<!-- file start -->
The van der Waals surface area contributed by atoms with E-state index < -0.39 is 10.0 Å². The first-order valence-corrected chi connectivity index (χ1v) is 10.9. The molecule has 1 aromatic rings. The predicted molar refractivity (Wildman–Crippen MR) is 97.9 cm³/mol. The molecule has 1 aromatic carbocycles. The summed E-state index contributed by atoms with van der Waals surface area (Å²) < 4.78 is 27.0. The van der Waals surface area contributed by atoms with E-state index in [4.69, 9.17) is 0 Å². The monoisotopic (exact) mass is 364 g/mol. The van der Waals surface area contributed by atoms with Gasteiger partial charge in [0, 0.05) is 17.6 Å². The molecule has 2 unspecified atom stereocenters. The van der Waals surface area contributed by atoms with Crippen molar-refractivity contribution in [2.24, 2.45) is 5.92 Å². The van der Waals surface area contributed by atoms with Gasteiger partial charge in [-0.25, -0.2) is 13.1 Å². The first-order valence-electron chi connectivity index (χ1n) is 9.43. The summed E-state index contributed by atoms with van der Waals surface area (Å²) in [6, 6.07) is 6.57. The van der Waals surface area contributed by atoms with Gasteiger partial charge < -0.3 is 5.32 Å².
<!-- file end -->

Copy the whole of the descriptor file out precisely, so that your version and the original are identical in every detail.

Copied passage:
The van der Waals surface area contributed by atoms with E-state index < -0.39 is 10.0 Å². The first-order valence-corrected chi connectivity index (χ1v) is 10.9. The molecule has 1 aromatic rings. The predicted molar refractivity (Wildman–Crippen MR) is 97.9 cm³/mol. The molecule has 1 aromatic carbocycles. The summed E-state index contributed by atoms with van der Waals surface area (Å²) < 4.78 is 27.0. The van der Waals surface area contributed by atoms with E-state index in [4.69, 9.17) is 0 Å². The monoisotopic (exact) mass is 364 g/mol. The van der Waals surface area contributed by atoms with Gasteiger partial charge in [0, 0.05) is 17.6 Å². The molecule has 2 unspecified atom stereocenters. The van der Waals surface area contributed by atoms with Crippen molar-refractivity contribution in [2.24, 2.45) is 5.92 Å². The van der Waals surface area contributed by atoms with Gasteiger partial charge in [-0.25, -0.2) is 13.1 Å². The first-order valence-electron chi connectivity index (χ1n) is 9.43. The summed E-state index contributed by atoms with van der Waals surface area (Å²) in [6, 6.07) is 6.57. The van der Waals surface area contributed by atoms with Gasteiger partial charge < -0.3 is 5.32 Å².